FEDERAL TRADEMARK SERVICES
I guess you can file a trademark application yourself, which will cost a bit over $200 in government fees (for a long-term cost analysis, see https://www.ipfever.com/how-much-does-a-trademark-registration-cost/ ).
Here, the worst case scenario is you get a rejection letter (called Office Action). If there’s a mistake, you can amend it. In other cases, you can probably go around the problems. These will cost extra time and fees, but still you save money by not paying service/attorney fees.
Zara, which is a Fast Fashion brand like Forever 21, boasts that it takes only 10 to 15 days for an initial product design to reach their retail stores through international manufacture and logistics. In this fast-paced environment where a product can be copied within a few days and mass produced, a superb product design and packaging warrants only half the success.Continue reading “Choosing a Right Name for your Brand or Product”
How do you react to a sight of a retail store that just launched? Early adopters enjoy using a product or service before other people do, but most of the consumers tend to be a lot less passionate about embracing a new store although its sight might pop among aging stores.
That is why many businesses spend fortune to run commercials on TV and place advertisements on publications to familiarize their trademarks to customers. Since an excessive amount of advertisements is pouring in through various media, most modern consumers consider the ads as something they want to avoid as much as possible.
Although Amazon is reigning in the online retail market, if you compare the annual retail sales figures of 2016, Walmart’s $363 billion in annual revenue overshadowed Amazon’s $77 billion. This is a meaningful success in the offline retail market where many retail giants are fiercely competing.
What in the earth makes Walmart to score such a high annual sales revenue which is more than twice the combined number of (a) $70 billion by Target, a discount store like Walmart and (b) $86 billion by Costco, a membership store like Sam’s Club by Walmart?
Approaching the 2017 holiday shopping season, the e-commerce giant Amazon’s stock price is heading to $1,200. Amazon.com, often quoted as “The Everything Store”, reportedly accounts for 46% of the entire online retail sales.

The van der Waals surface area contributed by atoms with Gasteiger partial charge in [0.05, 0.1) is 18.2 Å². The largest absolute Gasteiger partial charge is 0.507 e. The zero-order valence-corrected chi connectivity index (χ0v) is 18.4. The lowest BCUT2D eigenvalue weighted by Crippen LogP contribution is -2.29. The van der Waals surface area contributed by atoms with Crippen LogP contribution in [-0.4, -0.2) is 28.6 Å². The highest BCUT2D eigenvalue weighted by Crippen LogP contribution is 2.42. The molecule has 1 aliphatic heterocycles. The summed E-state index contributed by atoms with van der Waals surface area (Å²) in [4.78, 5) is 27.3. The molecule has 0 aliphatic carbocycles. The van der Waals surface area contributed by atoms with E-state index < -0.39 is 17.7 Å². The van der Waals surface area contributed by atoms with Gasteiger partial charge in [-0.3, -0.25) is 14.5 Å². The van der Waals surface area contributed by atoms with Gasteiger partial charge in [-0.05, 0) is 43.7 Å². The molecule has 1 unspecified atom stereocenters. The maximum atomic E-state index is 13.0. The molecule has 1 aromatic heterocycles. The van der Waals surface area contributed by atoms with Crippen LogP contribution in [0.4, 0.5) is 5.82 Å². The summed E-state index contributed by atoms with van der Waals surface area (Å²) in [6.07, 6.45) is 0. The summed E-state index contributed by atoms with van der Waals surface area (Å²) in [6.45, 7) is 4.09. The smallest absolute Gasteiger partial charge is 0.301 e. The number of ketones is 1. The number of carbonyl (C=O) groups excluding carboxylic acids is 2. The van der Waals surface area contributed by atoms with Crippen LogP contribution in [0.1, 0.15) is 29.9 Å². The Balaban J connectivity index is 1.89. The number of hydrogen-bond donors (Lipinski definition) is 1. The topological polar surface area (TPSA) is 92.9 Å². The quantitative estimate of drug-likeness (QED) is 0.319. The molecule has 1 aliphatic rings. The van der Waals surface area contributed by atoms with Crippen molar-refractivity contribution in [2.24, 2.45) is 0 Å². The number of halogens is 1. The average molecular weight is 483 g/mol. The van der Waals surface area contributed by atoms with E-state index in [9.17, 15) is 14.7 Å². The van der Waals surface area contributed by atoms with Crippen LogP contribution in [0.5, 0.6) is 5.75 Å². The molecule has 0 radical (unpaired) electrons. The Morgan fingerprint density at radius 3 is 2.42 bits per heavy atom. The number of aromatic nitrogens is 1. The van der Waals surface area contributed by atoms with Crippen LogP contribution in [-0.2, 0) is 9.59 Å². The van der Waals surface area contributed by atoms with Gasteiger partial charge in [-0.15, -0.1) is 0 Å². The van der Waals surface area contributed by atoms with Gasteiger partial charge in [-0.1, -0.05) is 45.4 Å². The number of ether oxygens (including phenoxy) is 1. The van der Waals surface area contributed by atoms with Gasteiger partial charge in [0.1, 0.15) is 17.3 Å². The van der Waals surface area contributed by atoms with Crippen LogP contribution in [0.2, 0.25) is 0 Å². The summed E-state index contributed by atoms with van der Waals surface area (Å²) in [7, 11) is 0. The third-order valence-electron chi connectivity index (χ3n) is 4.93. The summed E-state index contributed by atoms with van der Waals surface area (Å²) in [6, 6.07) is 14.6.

An interesting thing about shopping at Amazon.com is that you do not particularly notice the items sold directly by Amazon. All items sold at Amazon receive the same treatment, and the same format applies to all product pages. The product order is determined by objective statistics like sales, rating, and price. Quite often, items sold by third-party sellers are bestsellers or Amazon’s Choice.
Lately, the automotive industry is under a fierce competition for developing autonomous (self-driving) vehicles. Automotive companies around the world, including GM and Ford of North America; Daimler, BMW, VW Group of Europe; Toyota of Japan; and Hyundai Automotive Group of South Korea, are just a few examples, and technological innovations to enable autonomous vehicles are brought about in Silicon Valley as well.
A trademark is a mark you use in order to identify your good or service.
For instance, IPfever is a trademark as it’s associated with services and contents offered at IPfever.com. If a law professor wants to start a blog about IP, she shouldn’t name it IPfever. Such naming would mislead people to think that the blog was associated with IPfever.
But, on the other hand, if a medical researcher encounters a feverish symptom related to Information Profession, she’s free to call it “IP fever,” to publish a paper titled “IP fever,” and so on. There’s no problem with such designation because the trademark IPfever, at the moment, has nothing to do with medical diagnosis.
So, you can freely catch an IPfever, and you may sell an IPfever brand roasted coffees. But you may not provide an IPfever service if that’s related to what is offered on ipfever.com.